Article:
The relationship between THC and alcohol has long been a discussion point among cannabis users. Have a quick look online and you’ll see a host debating the issue. Some say it’s perfectly alright to combine THC and alcohol while others state you categorically shouldn’t.
The answer is a lot less clear cut than advocates on either side of the debate make out. Research is not particularly great in this area and neither choice is fully backed up by the current evidence. Here we take a closer look at the relationship between THC and alcohol and try to reach a conclusion as to whether it is safe or not.
As with everything in this world, our main piece of advice is that you should take everything in moderation. If that’s your abiding mantra, you shouldn’t have too many problems.
The Science of THC and Alcohol
It’s surprising that the research in this area is quite small considering that THC and alcohol are the most frequently detected combination of drugs in vehicle accidents. There is some evidence that adding alcohol to cannabis can produce higher levels of THC in the bloodstream. This is fine if you are kicking back at home and not planning to drive, but if you are going to get behind the wheel, even after a small amount of cannabis with a beer, you may be putting yourself and other people at risk.
This effect could happen because the liver looks to metabolize alcohol first and that means the THC may well stay much longer in your system. You might have a situation where you have drunk a lot of hard alcohol and your body is unable to handle THC for a long while so it doesn’t kick in until much later.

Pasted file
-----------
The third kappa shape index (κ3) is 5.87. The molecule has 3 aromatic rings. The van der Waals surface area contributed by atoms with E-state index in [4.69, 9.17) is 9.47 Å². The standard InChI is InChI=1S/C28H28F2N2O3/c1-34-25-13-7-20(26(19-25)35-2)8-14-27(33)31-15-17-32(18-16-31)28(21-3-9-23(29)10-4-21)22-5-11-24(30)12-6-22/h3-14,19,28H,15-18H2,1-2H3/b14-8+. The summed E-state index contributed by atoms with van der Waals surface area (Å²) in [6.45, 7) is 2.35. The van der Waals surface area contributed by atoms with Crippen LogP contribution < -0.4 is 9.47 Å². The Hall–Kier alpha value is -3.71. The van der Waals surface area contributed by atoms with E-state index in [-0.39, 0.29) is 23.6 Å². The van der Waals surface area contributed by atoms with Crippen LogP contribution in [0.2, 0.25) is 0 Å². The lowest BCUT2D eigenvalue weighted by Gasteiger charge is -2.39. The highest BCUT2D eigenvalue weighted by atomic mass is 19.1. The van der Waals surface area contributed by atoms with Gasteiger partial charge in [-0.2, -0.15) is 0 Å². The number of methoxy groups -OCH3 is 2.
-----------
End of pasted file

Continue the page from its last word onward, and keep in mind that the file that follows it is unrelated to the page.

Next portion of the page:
While no one has ever died of a cannabis overdose, the same cannot be said of alcohol. If you are too drunk and too high, the chances are you may not have control of your intake which means things can quickly reach a tipping point putting your health at risk. Both THC and alcohol reduce your ability to think rationally, we all know that.
Too much THC can lead to anxiety and feelings of paranoia which can be exacerbated by alcohol when both are taken at the same time or within a short period of each other. If you are combining the two on a regular basis, you are also putting yourself at risk of health conditions such as kidney and liver failure as well as heart disease.
While all this sounds a little negative when it comes to THC and alcohol, you need to take into account factors such as the strength of the drink, how much you are taking as well as the strength of cannabis and how much of that you have had.
Cannabis Tinctures Use Alcohol